Tackling High Cholesterol Issues
Should I take statins for high cholesterol?
Statins are drugs that block cholesterol synthesis and induce the absorption of accumulated cholesterol in the body.
When a person has excess cholesterol in the blood, it accumulates on the walls of arteries, ultimately resulting in heart attack or stroke. Therefore, statins serve as an ideal therapy for patients suffering from heart disease caused by high cholesterol.
However, statins have several side effects including muscle pain, headache, nausea, confusion, flushing, and in rare cases liver damage or memory loss. Thus, it is important to define certain criteria to identify those patients that actually need statins.
According to the guidelines designed by the American Heart Association (AHA) and the American College of Cardiology (ACC), only the ‘high risk’ patients are eligible to get the statin therapy. These ‘high risk’ patients include
- Those with an existing heart disease.
- Those with an LDL level of 190 mg/dL or higher.
- Those suffering from diabetes in the age group 40-75.
- Those with high risk (more than 7.5% chance) of heart disease in the next 10 years in the age group 40-75.
The experts believe that it is not the cholesterol level but the risk of heart disease that determines the benefit of statin therapy. So if you have high cholesterol levels but low risk of heart disease, statin therapy may be unnecessary. In such conditions, it is better to alter the diet and exercise regime in order to achieve healthy cholesterol levels.
Does coconut oil lower cholesterol?
The answer is No! Coconut oil is about 90% saturated fat and it actually increases the level of total cholesterol (a combination of good and bad cholesterol).
But it is still beneficial for the heart. This is because it increases the level of ‘good’ HDL cholesterol much more than the ‘bad’ LDL cholesterol. This increase in HDL cholesterol is good because it reduces the risk of heart disease by promoting the removal of LDL by the liver.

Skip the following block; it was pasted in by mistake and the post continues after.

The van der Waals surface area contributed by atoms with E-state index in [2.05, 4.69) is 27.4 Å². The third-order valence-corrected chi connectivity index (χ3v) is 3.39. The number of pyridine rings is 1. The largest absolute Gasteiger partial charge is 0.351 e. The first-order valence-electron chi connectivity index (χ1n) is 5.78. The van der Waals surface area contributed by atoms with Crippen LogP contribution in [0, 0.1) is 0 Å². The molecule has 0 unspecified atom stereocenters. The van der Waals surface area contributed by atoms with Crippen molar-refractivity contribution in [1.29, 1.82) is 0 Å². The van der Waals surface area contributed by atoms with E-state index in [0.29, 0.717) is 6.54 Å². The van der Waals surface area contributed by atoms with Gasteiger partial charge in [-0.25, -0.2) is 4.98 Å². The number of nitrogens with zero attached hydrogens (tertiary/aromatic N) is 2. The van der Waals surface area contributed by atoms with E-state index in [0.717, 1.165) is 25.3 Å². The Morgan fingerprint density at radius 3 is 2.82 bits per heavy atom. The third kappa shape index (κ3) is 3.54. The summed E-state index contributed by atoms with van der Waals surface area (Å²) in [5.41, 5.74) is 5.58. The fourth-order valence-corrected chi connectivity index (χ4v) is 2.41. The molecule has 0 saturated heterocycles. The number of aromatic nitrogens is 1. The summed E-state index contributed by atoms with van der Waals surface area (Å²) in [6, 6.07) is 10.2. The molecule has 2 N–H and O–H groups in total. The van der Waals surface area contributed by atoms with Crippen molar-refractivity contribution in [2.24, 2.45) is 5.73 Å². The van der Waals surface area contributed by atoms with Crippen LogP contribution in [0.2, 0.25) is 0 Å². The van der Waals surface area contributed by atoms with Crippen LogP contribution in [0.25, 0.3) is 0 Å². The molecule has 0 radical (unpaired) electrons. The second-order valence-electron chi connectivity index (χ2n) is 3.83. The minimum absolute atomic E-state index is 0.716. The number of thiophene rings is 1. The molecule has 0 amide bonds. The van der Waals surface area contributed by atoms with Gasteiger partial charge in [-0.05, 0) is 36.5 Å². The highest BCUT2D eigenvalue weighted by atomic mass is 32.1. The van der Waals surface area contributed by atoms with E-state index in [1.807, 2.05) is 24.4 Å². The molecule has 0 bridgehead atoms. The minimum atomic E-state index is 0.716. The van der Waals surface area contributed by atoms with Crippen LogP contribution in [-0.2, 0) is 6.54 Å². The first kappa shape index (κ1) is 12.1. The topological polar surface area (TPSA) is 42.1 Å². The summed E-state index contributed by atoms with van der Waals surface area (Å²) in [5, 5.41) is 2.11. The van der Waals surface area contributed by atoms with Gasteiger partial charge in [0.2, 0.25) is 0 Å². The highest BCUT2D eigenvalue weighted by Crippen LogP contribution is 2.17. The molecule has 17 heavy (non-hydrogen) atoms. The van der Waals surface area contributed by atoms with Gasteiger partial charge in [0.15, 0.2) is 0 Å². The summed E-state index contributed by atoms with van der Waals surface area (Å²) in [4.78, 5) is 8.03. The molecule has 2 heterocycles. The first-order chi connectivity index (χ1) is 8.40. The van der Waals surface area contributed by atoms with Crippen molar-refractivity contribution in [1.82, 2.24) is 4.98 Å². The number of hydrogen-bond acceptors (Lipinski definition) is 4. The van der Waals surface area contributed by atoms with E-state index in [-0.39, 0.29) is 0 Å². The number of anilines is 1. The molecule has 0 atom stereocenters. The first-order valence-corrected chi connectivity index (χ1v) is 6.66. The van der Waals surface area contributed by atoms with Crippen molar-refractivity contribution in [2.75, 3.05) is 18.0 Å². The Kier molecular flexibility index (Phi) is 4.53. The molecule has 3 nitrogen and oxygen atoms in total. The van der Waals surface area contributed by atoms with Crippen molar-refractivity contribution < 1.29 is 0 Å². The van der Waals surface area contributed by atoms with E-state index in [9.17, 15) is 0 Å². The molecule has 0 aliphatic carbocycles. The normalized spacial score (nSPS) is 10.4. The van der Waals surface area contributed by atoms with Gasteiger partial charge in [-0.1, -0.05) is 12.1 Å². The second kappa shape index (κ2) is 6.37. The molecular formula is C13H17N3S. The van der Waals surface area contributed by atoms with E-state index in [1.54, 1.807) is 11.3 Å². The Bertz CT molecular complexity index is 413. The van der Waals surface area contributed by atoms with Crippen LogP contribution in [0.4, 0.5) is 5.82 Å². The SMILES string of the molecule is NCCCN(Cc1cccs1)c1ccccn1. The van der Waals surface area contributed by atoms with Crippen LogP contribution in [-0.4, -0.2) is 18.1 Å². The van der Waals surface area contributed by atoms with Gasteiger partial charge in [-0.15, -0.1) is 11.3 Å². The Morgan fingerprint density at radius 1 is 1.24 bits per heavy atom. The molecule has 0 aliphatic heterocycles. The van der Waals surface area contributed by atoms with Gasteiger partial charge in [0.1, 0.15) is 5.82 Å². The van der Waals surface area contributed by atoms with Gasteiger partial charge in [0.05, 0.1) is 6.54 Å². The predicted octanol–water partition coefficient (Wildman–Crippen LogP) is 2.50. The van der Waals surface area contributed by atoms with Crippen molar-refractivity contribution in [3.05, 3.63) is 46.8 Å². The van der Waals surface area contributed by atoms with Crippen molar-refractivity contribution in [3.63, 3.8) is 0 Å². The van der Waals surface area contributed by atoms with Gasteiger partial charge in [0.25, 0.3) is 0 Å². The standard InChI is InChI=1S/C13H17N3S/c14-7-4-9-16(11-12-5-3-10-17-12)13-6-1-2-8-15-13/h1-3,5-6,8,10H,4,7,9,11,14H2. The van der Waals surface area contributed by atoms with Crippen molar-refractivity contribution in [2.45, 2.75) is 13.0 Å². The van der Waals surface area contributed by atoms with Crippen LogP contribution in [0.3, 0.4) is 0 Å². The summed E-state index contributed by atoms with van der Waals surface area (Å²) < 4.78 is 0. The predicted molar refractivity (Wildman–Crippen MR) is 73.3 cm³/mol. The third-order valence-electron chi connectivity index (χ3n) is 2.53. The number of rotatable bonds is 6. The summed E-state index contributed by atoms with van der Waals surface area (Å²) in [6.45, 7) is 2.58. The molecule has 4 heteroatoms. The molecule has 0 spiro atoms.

Moreover, the saturated fats in the coconut oil are healthy – medium-chain fatty acids such as lauric acid, stearic acid, and myristic acid – which are easy to metabolize (use for energy). Also, lauric acid imparts antibacterial properties to the coconut oil.
Being extracted from a plant, coconut oil also contains antioxidants which have beneficial effects on the health.
Why coconut oil elevates my cholesterol levels?
This is because coconut oil is about 90% saturated fatty acids, which are known to increase cholesterol levels. Although there is an increase in the total cholesterol level, it is majorly the ‘good’ cholesterol that is elevated rather than the ‘bad’ cholesterol.
Which is the best indicator of heart attack risk – total cholesterol or cholesterol ratio?
The best indicator of heart attack risk is the cholesterol ratio, which is calculated by dividing total cholesterol by ‘good’ cholesterol. According to the American Heart Association (AHA), the cholesterol ratio should be below 5 (with ideal ratio at 3.5).
In contrast, total cholesterol is a combination of the ‘good’ HDL cholesterol and the ‘bad’ LDL cholesterol. Since it is desirable to have high levels of the ‘good’ HDL cholesterol, an increase in total cholesterol would not indicate the risk of heart disease. Therefore, it is better to use the parameter which tells the total cholesterol relative to the HDL levels, which is best indicated by the cholesterol ratio.
Cholesterol Ratio = Total Cholesterol
According to the Harvard Medical School, an average risk of heart disease is indicated by a cholesterol ratio of 5 for men and 4.4 for women.